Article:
“I am aware that for this issue to be included in the Electoral Code, it shall require a consensus of all political parties. If you disable broadcasters from being donors, as is now the case, then they will be free from political influence,” Naumov said.
Due to violations of election rules during the 2013 elections in Macedonia, the Broadcasting Council filed lawsuits against 13 radio and television stations. Their cases are yet to be deliberated upon by the competent court in Skopje.
The ban on party political donations by the media was called for as early as 2012 by professional journalism associations and organizations, but even then, the government showed no interest in addressing this issue, which was categorically pointed out by all as a major source of corruption in the Macedonian media.
On October 12, 2012, the Association of Journalists of Macedonia, the Union of Journalists and the Macedonian Institute for Media announced that: “With the possibility to donate up to 5% of annual turnover in election campaigns at discounted prices offered by broadcasters and printed media for political advertising offered to campaign participants, which are calculated as donations expressed in monetary value, the media are directly bribed and misused for partisan purposes. Instead, we ask for a law prohibiting media from being donors to a political party.” 
Freelance journalists 
In January 2014, the main opposition party (Social Democratic Union of Macedonia - SDSM) revealed two major corruption scandals, in which the government has transferred thousands of euros to the largest media in Macedonia; just one month later, these television stations and the political party VMRO DPMNE showed in their financial statements that the media had donated huge sums of money to the campaign of the ruling VMRO DPMNE party.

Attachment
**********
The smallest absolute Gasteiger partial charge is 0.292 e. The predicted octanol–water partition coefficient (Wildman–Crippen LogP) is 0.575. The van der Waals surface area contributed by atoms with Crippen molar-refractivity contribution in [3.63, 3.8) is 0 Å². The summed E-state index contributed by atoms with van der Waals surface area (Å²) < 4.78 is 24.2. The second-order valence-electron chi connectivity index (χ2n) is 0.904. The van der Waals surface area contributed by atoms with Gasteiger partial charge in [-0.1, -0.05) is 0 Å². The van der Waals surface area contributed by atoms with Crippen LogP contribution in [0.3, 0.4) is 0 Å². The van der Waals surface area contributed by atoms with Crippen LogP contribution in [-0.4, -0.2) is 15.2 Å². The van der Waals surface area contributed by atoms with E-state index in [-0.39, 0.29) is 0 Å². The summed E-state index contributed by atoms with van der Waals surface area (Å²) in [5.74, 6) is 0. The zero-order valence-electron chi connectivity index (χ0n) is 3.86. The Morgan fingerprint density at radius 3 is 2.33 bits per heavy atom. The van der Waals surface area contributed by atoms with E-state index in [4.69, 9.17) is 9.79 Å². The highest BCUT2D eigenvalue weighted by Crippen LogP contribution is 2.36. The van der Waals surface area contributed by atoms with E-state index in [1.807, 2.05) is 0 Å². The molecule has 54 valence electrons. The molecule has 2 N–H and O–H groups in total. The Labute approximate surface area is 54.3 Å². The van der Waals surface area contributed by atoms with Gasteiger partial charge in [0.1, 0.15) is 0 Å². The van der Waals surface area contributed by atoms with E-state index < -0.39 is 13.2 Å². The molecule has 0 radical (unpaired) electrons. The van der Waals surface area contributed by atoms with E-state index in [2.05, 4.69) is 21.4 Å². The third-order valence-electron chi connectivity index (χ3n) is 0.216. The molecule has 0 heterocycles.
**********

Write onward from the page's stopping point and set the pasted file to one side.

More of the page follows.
The second example concerns the uncovered business transactions of the editor-in-chief of the daily newspaper Vecer and deputy editor of the national private Sitel TV, Ivona Talevska, who through the company she had founded, and later transferred to her mother, won a government contract bid worth a million euros from the Ministry of Health for the purchase of medical equipment for several clinics. This, as well as several other advertising, marketing and consultancy companies were founded by Ivona Talevska and Dragan Pavlovic-Latas, editor-in-chief of Sitel TV, and are registered at the same address as this TV station, at the City Stadium.
“One million euros for the family company of Ivona Talevska, for their medical equipment business. This is how the taxpayers' money is used to create multi-million tariffs for corrupting the media and creating a false reality for those same citizens,” claimed representatives of the opposition at a series of press conferences, where the evidence was presented.
“How did Ivona Talevska, who is listed as the contact person for the Visaris company suddenly, overnight, become an expert in health equipment worth a million euros?” were among the questions posed by MPs to the Minister of Health after uncovering a scandal whereby an editor of two media had received a government contract for the procurement of medical materials. This same journalist has conducted a number of interviews with both the Minister of Health and the President of the Government, according to opposition representatives, who also asked the Minister of Health to publish all bidding documents.